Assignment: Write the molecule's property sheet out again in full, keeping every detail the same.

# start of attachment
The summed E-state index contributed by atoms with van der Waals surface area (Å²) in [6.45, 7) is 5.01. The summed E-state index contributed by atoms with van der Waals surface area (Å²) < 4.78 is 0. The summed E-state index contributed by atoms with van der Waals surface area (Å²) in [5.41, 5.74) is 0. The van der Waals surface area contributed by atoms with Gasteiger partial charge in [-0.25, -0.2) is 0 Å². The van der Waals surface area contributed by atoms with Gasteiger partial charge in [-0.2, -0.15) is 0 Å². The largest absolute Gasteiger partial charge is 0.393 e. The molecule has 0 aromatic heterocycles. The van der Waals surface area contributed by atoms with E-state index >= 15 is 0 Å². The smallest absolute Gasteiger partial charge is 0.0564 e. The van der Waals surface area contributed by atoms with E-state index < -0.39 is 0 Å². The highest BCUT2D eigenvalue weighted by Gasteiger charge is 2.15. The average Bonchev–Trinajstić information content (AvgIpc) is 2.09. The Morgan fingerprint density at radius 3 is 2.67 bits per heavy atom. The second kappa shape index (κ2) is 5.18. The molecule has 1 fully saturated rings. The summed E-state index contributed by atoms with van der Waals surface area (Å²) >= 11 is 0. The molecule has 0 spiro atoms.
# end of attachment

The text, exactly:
The summed E-state index contributed by atoms with van der Waals surface area (Å²) in [6.45, 7) is 5.01. The summed E-state index contributed by atoms with van der Waals surface area (Å²) < 4.78 is 0. The summed E-state index contributed by atoms with van der Waals surface area (Å²) in [5.41, 5.74) is 0. The van der Waals surface area contributed by atoms with Gasteiger partial charge in [-0.25, -0.2) is 0 Å². The van der Waals surface area contributed by atoms with Gasteiger partial charge in [-0.2, -0.15) is 0 Å². The largest absolute Gasteiger partial charge is 0.393 e. The molecule has 0 aromatic heterocycles. The van der Waals surface area contributed by atoms with E-state index >= 15 is 0 Å². The smallest absolute Gasteiger partial charge is 0.0564 e. The van der Waals surface area contributed by atoms with E-state index < -0.39 is 0 Å². The highest BCUT2D eigenvalue weighted by Gasteiger charge is 2.15. The average Bonchev–Trinajstić information content (AvgIpc) is 2.09. The Morgan fingerprint density at radius 3 is 2.67 bits per heavy atom. The second kappa shape index (κ2) is 5.18. The molecule has 1 fully saturated rings. The summed E-state index contributed by atoms with van der Waals surface area (Å²) >= 11 is 0. The molecule has 0 spiro atoms.